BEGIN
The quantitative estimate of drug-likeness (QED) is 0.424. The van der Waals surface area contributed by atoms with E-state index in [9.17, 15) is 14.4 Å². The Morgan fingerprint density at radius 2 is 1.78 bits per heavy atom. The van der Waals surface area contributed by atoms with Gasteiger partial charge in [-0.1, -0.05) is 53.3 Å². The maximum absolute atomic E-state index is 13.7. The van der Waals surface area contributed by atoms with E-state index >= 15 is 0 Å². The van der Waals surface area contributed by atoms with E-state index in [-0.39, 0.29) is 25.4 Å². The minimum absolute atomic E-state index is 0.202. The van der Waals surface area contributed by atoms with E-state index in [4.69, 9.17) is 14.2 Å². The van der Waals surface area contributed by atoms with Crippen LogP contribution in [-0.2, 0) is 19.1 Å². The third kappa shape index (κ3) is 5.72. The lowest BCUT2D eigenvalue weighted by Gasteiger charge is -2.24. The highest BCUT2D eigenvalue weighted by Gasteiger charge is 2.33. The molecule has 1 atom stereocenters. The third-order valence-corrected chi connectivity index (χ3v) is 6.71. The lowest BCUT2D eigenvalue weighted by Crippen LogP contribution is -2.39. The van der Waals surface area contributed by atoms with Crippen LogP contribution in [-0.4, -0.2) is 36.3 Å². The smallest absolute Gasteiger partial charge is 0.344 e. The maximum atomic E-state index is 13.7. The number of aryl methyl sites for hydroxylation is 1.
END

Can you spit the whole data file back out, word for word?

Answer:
The quantitative estimate of drug-likeness (QED) is 0.424. The van der Waals surface area contributed by atoms with E-state index in [9.17, 15) is 14.4 Å². The Morgan fingerprint density at radius 2 is 1.78 bits per heavy atom. The van der Waals surface area contributed by atoms with Gasteiger partial charge in [-0.1, -0.05) is 53.3 Å². The maximum absolute atomic E-state index is 13.7. The van der Waals surface area contributed by atoms with E-state index >= 15 is 0 Å². The van der Waals surface area contributed by atoms with E-state index in [-0.39, 0.29) is 25.4 Å². The minimum absolute atomic E-state index is 0.202. The van der Waals surface area contributed by atoms with E-state index in [4.69, 9.17) is 14.2 Å². The van der Waals surface area contributed by atoms with Crippen LogP contribution in [-0.2, 0) is 19.1 Å². The third kappa shape index (κ3) is 5.72. The lowest BCUT2D eigenvalue weighted by Gasteiger charge is -2.24. The highest BCUT2D eigenvalue weighted by Gasteiger charge is 2.33. The molecule has 1 atom stereocenters. The third-order valence-corrected chi connectivity index (χ3v) is 6.71. The lowest BCUT2D eigenvalue weighted by Crippen LogP contribution is -2.39. The van der Waals surface area contributed by atoms with Crippen LogP contribution in [-0.4, -0.2) is 36.3 Å². The smallest absolute Gasteiger partial charge is 0.344 e. The maximum atomic E-state index is 13.7. The number of aryl methyl sites for hydroxylation is 1.